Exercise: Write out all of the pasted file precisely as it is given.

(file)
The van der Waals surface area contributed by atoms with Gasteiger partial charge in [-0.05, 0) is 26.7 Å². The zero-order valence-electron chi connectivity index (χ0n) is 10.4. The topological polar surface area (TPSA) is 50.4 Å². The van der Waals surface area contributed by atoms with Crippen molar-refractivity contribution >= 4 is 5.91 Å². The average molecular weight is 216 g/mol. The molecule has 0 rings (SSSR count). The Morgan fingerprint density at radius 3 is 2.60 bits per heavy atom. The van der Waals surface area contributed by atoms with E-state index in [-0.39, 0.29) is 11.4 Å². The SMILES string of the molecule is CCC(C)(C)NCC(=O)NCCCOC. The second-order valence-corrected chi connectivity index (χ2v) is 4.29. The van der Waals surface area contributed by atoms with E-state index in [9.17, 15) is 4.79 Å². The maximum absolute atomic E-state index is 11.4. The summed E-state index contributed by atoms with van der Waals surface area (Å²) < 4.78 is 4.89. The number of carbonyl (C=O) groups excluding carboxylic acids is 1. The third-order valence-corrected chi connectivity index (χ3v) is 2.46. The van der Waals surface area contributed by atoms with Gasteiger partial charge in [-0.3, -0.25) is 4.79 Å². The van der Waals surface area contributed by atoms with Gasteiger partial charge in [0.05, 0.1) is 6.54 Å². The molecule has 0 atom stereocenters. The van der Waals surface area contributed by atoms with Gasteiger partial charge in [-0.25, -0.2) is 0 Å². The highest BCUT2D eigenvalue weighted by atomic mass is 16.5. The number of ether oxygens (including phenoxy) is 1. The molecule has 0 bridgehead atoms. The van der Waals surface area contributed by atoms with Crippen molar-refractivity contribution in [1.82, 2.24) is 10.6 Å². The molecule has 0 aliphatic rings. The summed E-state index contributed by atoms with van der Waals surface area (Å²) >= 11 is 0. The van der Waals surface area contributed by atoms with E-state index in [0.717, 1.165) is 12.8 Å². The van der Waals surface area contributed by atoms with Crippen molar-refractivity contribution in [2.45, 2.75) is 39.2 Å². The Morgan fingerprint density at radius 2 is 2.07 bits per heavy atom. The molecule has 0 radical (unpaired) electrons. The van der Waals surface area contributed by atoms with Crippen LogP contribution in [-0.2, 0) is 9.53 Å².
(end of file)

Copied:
The van der Waals surface area contributed by atoms with Gasteiger partial charge in [-0.05, 0) is 26.7 Å². The zero-order valence-electron chi connectivity index (χ0n) is 10.4. The topological polar surface area (TPSA) is 50.4 Å². The van der Waals surface area contributed by atoms with Crippen molar-refractivity contribution >= 4 is 5.91 Å². The average molecular weight is 216 g/mol. The molecule has 0 rings (SSSR count). The Morgan fingerprint density at radius 3 is 2.60 bits per heavy atom. The van der Waals surface area contributed by atoms with E-state index in [-0.39, 0.29) is 11.4 Å². The SMILES string of the molecule is CCC(C)(C)NCC(=O)NCCCOC. The second-order valence-corrected chi connectivity index (χ2v) is 4.29. The van der Waals surface area contributed by atoms with E-state index in [9.17, 15) is 4.79 Å². The maximum absolute atomic E-state index is 11.4. The summed E-state index contributed by atoms with van der Waals surface area (Å²) < 4.78 is 4.89. The number of carbonyl (C=O) groups excluding carboxylic acids is 1. The third-order valence-corrected chi connectivity index (χ3v) is 2.46. The van der Waals surface area contributed by atoms with Gasteiger partial charge in [-0.3, -0.25) is 4.79 Å². The van der Waals surface area contributed by atoms with Gasteiger partial charge in [0.05, 0.1) is 6.54 Å². The molecule has 0 atom stereocenters. The van der Waals surface area contributed by atoms with Gasteiger partial charge in [-0.25, -0.2) is 0 Å². The highest BCUT2D eigenvalue weighted by atomic mass is 16.5. The number of ether oxygens (including phenoxy) is 1. The molecule has 0 bridgehead atoms. The van der Waals surface area contributed by atoms with Crippen molar-refractivity contribution in [1.82, 2.24) is 10.6 Å². The molecule has 0 aliphatic rings. The summed E-state index contributed by atoms with van der Waals surface area (Å²) >= 11 is 0. The van der Waals surface area contributed by atoms with E-state index in [0.717, 1.165) is 12.8 Å². The van der Waals surface area contributed by atoms with Crippen molar-refractivity contribution in [2.45, 2.75) is 39.2 Å². The Morgan fingerprint density at radius 2 is 2.07 bits per heavy atom. The molecule has 0 radical (unpaired) electrons. The van der Waals surface area contributed by atoms with Crippen LogP contribution in [-0.2, 0) is 9.53 Å².